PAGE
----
Can We Really Achieve NetZero Greenhouse Emissions Within The Next 30 Years?

Is this a mad dash or an imprudent venture trying to achieve NetZero 2050? Which effectively implies greatly reduced greenhouse gas emissions from the likes of the United States and Canada and many other countries around the world?

Dr. Stephen Leeb, Ph.D.

I’ve become aware that the science is far from settled on this particular issue and that there’s been an active effort to keep people from realizing that. Probably the biggest example is a book that recently came out by Steven Koonin called ‘Unsettled.’

You may have seen him on television shows because ‘Unsettled’ took off like a firecracker on Amazon. It became, I think, the number one bestseller almost overnight in the non-fiction category. Then all of the sudden, they couldn’t supply orders. They ran out of the book, supposedly. That doesn’t happen often, maybe for a couple of days but you can print books fairly quickly and especially if you have a best seller. I have ordered three copies of ‘Unsettled’ by Steven Koonin and I have only received one.

Basically, what made the book very successful is that other climate change books have been written by very conservative scientists, people that can be classified as partisan hacks. Koonin is anything but a hack. He has an extraordinary academic background, previously Vice Chancellor to Caltech. He’s among one of the few leading scientists on JASON, which is a group that advises the government on critical issues such as climate. Moreover, in the Obama administration, he was basically in charge of advising on climate change. And his book doesn’t really have an economic position. He doesn’t say what we should or should not do but points out that the likelihood of being right about 1.5 degrees centigrade is close to zero.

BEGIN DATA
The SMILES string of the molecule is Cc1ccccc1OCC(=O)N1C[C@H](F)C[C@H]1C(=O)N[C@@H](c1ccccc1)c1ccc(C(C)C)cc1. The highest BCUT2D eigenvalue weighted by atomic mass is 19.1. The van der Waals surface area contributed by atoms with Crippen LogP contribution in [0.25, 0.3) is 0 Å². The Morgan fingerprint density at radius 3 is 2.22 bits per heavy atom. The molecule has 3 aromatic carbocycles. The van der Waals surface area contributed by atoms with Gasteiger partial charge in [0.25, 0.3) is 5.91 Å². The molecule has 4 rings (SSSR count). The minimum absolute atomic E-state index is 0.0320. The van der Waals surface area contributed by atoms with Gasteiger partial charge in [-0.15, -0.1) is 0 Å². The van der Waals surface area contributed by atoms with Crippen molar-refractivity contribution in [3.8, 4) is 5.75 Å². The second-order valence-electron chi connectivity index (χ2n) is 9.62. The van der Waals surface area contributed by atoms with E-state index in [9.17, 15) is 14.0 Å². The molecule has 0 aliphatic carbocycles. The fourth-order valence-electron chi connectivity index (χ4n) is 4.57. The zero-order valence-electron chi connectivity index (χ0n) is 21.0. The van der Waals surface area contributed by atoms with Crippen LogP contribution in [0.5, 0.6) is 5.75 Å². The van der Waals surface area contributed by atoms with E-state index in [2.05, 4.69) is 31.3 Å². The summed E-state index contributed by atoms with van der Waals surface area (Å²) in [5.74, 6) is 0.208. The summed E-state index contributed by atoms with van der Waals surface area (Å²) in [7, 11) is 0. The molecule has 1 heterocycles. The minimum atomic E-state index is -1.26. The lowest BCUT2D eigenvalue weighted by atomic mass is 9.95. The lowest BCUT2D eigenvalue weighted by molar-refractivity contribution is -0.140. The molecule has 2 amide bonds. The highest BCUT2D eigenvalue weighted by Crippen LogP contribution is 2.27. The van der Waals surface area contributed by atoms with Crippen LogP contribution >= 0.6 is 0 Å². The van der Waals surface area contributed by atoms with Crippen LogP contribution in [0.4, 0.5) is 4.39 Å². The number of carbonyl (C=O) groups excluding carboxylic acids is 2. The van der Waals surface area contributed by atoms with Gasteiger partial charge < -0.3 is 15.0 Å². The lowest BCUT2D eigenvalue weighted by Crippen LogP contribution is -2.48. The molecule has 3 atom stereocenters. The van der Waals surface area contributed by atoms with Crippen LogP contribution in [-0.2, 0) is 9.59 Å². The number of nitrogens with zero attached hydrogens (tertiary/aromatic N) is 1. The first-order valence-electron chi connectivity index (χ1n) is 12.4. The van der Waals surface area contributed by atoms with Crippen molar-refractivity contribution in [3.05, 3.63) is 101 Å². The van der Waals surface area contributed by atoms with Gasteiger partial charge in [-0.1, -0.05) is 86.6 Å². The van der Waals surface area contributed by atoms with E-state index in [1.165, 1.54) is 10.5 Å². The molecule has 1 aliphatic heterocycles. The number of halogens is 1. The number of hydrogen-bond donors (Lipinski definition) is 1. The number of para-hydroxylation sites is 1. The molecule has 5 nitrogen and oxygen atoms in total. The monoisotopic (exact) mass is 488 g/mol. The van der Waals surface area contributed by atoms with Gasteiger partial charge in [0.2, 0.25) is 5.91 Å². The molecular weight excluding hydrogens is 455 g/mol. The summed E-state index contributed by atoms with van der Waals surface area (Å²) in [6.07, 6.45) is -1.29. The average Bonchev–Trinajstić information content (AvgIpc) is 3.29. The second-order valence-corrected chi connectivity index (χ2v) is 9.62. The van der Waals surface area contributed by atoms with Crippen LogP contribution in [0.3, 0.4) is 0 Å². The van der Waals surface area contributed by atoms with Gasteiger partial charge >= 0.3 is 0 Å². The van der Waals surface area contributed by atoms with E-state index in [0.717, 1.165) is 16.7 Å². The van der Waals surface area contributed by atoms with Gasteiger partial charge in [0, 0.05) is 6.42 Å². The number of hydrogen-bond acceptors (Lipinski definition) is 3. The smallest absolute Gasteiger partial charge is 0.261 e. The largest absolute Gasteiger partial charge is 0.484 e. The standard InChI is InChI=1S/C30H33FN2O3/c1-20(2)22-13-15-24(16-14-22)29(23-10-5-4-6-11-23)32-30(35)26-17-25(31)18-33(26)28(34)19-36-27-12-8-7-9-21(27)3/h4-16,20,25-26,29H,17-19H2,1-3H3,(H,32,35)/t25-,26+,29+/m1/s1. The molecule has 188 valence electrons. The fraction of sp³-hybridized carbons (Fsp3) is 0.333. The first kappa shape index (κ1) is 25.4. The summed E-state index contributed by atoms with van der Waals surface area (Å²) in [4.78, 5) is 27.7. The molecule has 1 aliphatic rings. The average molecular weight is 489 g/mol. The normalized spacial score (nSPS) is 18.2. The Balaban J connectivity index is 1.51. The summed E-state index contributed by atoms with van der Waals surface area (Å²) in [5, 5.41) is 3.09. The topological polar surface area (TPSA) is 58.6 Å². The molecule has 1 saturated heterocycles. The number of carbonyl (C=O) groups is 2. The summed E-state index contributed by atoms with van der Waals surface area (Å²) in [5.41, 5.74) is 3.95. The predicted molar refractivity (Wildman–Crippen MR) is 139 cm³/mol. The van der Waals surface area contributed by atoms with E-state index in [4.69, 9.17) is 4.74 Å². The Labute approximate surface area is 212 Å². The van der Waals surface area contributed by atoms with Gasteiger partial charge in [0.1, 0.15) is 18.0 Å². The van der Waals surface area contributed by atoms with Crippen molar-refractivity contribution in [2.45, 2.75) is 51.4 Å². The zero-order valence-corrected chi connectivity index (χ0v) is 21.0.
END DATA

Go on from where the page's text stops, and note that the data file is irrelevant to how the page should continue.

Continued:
Fergus Hodgson | Host & Editor of Gold Newsletter Podcast

Let’s pause for a moment and clarify for those who are unaware. Now, there are all sorts of grand schemes to manipulate the world’s climate and one of the objectives of the International Energy Agency (IEA) is to basically constrain warming to 1.5 degrees centigrade. And the major plank in achieving this is what’s called NetZero 2050. The idea that countries should achieve NetZero greenhouse gas emissions by 2050 which requires an extraordinarily deep restructuring of energy and resources all over the world. So this is a major, major intervention. The 1.5 degrees centigrade is basically the overarching goal to justify this intervention.

Dr. Stephen Leeb, Ph.D.